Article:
Monday, December 04, 2006

Here they go again: "Conformity" on Campus

It is a favorite complaint on campuses today that the views of campus conservatives are marginalized, oppressed, or whatever. David Horowitz has made a living out of this argument, and it is almost taken as a point of faith among anyone who leans anywhere right of center, and even some of the selfsame liberals who worry about their role as oppressors.

But as Wells Tower pointed out in his article in the November Harper's (not online), the Campus Right is alive, well, and well-funded. Young America's Foundation, and other like-minded groups that support campus conservatism, according to Tower, are funded to the tune of about $35 million per year -while the group Campus Progress, one of the few outside groups dedicated to promoting campus liberalism, had a budget last year of $650,000. More telling, perhaps, is the meteoric growth of groups like the Campus Republicans, which have gone from about 650 chapters six years ago to nearly 1,800 today.

In any event, it is certainly true that the "mainstream" of some campus environments, like that of Brown University (where Koko got his B.A.) leans somewhat to the left. But when I happened to pick up the school's daily paper today, out of curiousity while leaving a coffee shop near the campus, I smiled at the headline on the opinion page which claimed that Brown's dominant liberalism amounted to a "culture of conformity" aimed at denying those with opposing views - for writer Benjamin Bright, those on the Right - a chance to speak.

I'm not sure whether it would be silly of me to respond to Mr. Bright in Brown's paper of record itself, as I must remind myself not to use of my bullhorn on that campus which I left two and a half years ago, tempting as it remains. But the idea he presents, though misguided, is common enough that I believe I should respond to it in some form - hence, thank God for the blog.

There may indeed be a culture of conformity at Brown University, and indeed at many other elite colleges and universities throughout the United States. But Mr. Bright is mistaken, I think, to see that culture as primarily concerned with abortion and gay marriage, topics he is surprised to find little debate over at Brown. In fact, I think Bright's appeal to the notions of the inviolability of free speech and the university as a "marketplace of ideas" are a good place to start.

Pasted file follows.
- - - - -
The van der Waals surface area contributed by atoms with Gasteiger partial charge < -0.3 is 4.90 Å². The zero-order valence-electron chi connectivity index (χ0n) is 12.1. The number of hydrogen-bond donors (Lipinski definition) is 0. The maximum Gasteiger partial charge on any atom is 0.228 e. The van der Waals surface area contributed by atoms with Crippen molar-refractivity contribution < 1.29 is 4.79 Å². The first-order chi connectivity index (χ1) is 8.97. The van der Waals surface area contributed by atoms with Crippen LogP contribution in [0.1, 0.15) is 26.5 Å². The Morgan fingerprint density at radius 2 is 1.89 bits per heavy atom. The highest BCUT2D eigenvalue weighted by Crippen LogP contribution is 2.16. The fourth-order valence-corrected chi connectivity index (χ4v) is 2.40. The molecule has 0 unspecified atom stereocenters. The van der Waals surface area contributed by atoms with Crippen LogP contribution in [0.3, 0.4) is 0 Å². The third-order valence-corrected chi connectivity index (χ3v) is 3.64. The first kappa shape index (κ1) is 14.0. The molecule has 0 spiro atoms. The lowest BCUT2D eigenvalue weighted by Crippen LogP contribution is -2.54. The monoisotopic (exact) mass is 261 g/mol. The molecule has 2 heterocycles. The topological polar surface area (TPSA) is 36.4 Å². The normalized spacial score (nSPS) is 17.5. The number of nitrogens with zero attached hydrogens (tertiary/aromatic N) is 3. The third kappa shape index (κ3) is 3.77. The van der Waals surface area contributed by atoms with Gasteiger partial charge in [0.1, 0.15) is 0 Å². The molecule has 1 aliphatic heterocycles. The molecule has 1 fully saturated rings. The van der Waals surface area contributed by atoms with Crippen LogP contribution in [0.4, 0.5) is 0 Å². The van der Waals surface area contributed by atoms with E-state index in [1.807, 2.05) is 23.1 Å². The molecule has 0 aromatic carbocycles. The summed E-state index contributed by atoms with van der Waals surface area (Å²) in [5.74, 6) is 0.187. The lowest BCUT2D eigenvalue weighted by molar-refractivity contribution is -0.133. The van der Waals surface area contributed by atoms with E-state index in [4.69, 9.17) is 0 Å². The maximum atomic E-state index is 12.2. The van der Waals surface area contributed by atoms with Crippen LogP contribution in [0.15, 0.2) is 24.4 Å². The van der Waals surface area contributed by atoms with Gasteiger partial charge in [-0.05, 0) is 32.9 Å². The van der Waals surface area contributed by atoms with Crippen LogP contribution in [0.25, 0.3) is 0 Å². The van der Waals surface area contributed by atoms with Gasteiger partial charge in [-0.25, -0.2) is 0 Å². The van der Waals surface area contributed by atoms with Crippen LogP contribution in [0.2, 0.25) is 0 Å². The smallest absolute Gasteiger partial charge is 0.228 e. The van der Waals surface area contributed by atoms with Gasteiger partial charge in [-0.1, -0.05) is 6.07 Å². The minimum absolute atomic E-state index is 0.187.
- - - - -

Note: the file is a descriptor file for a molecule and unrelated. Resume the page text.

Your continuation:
I wonder how the writer would respond if I proposed that the freedom of speech, in and of itself, is not in and of itself an inviolable good, or that I do not like the idea of a "marketplace of ideas" because I do not revere, above all, models of the marketplace. I might have already so offended his sensibilities, and those of the vast majority of the student body at Brown, that I might go no further.

I am not actually making an argument against free speech, but I might at least suggest that it is not the greatest of all possible goods - or the most necessary. For me, food, clothing, and shelter come before freedom of speech - for you cannot speak if you have not eaten.

But while it is inconceivable to me that someone could argue that everyone should not be entitled to freedom of speech, it is easy to imagine a student at a "liberal" university arguing that everyone does not have a right to food or shelter. To put it another way, must we affirmatively go lengths to ensure that all people have food and shelter, as we must ensure that all have the right to speak? Must we do so even if in order to do so we must tax wealthier people and the corporations they own?

These are far from settled questions. They get even less one-sided when you go beyond those basic three and argue, for example, that all people should have guaranteed health care coverage.